Friday, February 24, 2006

I have left undone those things which I ought to have done.

It’s been one of those weeks….
During the course of it, I’ve spent an enjoyable couple of hours visiting a "fresh expression" in Cardiff (there should be a post coming, once I’ve space to process; have been out every evening bar one (a choir practice for our Gift Day tomorrow, which I opted out of because I have yet another cold….); I have lost my purse and my camera once, a friend’s new address twice, and my keys so often it’s not funny. I’ve attempted to visit the same family (whose children are being baptised on Sunday) no less than 3 times (we’re currently booked for 9.00 am Saturday morning, as this is the only remaining free slot in the diary). I’ve arranged more baptisms than in the entire previous course of my ministry, and am trying to sort out at long-distance the funeral of my mother’s favourite cousin, who died in London on Tuesday, but whose only daughter didn’t make it from New Zealand till the small hours of the following morning. Unsurprisingly, neither of us is awash with local contacts, and the vicar of the parish where Kay lived is on holiday till tomorrow, which makes it hard to discover whether or not we might be able to borrow the church before a cremation. Meanwhile, we're sort of tiptoeing round each other, both aware that our mothers loved each other dearly but that we don't honestly know each other at all these days, and it feels kind of uncomfortable walking that line between professionalism and familiarity. Rather wobbly,- though I think that our phonecalls so far have encouraged us to like each other more than when we were children. Oh, it's so hard when your parents long for you to be friends,
Prayers for Cousin Kay and daughter N would be lovely…life has been hard on both of them, and it seems clear that they share the same good humoured courage.

I’ve also done a parents’ evening for LoudBoy, who seems to be old enough to be choosing his GCSEs (incredible…I could have sworn he was about 11).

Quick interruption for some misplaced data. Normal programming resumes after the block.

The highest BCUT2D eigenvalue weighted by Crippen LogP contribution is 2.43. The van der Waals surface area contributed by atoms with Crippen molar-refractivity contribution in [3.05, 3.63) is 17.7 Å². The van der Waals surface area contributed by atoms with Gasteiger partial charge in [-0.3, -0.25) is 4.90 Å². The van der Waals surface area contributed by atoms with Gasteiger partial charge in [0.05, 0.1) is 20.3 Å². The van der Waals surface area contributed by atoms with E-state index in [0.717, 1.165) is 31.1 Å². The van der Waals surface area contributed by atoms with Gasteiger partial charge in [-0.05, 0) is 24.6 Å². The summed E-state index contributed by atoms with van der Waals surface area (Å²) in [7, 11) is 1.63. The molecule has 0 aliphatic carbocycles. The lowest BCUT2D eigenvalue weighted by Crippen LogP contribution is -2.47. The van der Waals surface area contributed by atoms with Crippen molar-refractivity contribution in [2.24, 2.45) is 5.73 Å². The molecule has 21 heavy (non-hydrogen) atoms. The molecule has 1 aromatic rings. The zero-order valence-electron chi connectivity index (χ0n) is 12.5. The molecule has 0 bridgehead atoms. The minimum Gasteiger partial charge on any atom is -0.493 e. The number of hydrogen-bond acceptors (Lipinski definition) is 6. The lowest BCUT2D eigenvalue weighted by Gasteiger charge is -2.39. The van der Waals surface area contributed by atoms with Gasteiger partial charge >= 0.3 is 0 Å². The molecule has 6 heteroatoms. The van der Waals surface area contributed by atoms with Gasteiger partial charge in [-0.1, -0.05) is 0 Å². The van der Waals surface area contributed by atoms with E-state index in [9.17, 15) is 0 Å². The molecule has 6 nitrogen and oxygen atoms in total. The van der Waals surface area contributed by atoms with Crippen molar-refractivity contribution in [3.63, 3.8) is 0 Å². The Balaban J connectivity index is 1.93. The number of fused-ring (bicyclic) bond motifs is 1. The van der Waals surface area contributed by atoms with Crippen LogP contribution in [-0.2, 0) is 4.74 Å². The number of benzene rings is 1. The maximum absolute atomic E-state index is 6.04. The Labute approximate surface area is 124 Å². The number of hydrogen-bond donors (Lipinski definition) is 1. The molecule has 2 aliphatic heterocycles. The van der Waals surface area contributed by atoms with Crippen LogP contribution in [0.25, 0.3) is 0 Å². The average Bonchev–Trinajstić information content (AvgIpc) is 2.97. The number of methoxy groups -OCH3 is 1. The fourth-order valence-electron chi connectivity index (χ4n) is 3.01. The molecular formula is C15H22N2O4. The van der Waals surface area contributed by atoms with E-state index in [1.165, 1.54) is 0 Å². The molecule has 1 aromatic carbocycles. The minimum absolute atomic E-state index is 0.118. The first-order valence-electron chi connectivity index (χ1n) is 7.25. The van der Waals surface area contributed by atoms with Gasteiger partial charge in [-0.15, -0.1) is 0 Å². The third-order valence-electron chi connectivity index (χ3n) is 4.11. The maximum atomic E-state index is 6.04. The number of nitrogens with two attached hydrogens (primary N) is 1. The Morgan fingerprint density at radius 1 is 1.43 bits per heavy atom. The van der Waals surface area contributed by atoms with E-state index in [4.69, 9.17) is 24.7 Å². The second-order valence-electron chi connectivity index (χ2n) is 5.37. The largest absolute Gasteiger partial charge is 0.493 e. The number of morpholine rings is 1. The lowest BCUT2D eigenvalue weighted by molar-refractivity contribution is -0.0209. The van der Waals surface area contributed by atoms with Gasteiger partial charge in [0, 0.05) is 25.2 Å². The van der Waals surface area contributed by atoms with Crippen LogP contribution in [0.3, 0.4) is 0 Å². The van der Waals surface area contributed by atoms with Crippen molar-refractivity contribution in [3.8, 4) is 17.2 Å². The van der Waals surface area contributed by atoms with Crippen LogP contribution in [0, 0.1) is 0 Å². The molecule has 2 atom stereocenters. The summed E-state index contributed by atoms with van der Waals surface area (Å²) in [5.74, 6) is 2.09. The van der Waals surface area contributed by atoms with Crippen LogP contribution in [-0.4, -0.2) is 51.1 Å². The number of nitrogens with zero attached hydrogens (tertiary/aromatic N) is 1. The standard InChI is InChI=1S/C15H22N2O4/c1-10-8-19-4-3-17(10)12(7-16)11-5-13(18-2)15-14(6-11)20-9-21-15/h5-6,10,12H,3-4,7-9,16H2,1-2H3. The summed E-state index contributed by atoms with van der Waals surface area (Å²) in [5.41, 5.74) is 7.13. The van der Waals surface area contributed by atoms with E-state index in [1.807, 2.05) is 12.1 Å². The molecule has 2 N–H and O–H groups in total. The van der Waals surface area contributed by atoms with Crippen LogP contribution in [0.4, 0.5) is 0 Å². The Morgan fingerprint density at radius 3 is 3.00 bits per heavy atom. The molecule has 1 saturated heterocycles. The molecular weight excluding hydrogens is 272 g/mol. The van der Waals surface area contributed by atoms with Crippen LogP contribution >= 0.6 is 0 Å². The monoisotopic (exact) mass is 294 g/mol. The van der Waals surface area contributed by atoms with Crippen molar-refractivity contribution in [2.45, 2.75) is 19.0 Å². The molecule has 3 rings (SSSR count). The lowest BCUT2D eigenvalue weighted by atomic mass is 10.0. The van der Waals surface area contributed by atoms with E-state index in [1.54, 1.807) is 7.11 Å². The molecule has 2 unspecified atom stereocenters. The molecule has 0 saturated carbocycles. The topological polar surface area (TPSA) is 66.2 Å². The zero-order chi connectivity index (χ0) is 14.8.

I've done assorted pastoral visits, taken 2 Assemblies, and faffed over Lent leaflets and responsorial psalms with the parish secretary (who pretends to be a fluffy blonde, but is in reality every bit as competent as she is kind and entertaining). So, I suppose I’ve done some useful stuff but failed to complete far more.
And I totally and completely forgot that yesterday the second yr 4 class from the junior school was due to visit church. Forgot! School!!! How could I? I love those visits….They are one of the highlights of the job…and I’d been reminded by the first class visit on Monday and by reading Howard’s post on the same theme. But for some reason lost in the confusion that was once the mind of Kathryn, I totally forgot until about 4.00 this morning, when I awoke in a cold sweat and rushed downstairs to confirm the worst in my diary. That same diary I had been consulting frequently during the course of yesterday…without seeing the entry at all, even though I knew earlier in the week that it existed.
Phoned first thing to see if I could go in and answer any questions if they are following up their rather dull and restricted visit in class today…but no response yet. Should I turn up anyway, in sackcloth I wonder? I spend a lot of time in that school, and have been doing my very very best to build up good relationships…and now a whole class of children will think of the church as a rather dark, unwelcoming place with alarms and ropes across the exciting areas.
I repeat.

Later on: coals of fire were heaped on my head when I cowered my way into school, bearing a peace offering, and one little boy said to me “It didn’t matter. We had a nice time anyway”
Oh, the shame!
Come home, wonderful vicar! Your curate needs you!


Friday Mom said...

This just proves the point I made in the e-mail I sent you earlier! You're not hopeless. You're a pastor.

Dr Moose said...

Earler this week I was engaging in my perennial muse about whether I work hard enough. I can't answer that one, any more than ever before, but your hectic life reminds me that I certainly was busier as a curate than I am now.

When there are plural staff you can afford to run more things, especially with a willing congregation because most of the times you can share the load. Here in MLPK it's still a one man band (with limited percussionary accompaniment on the tea pot!)

Hang in there!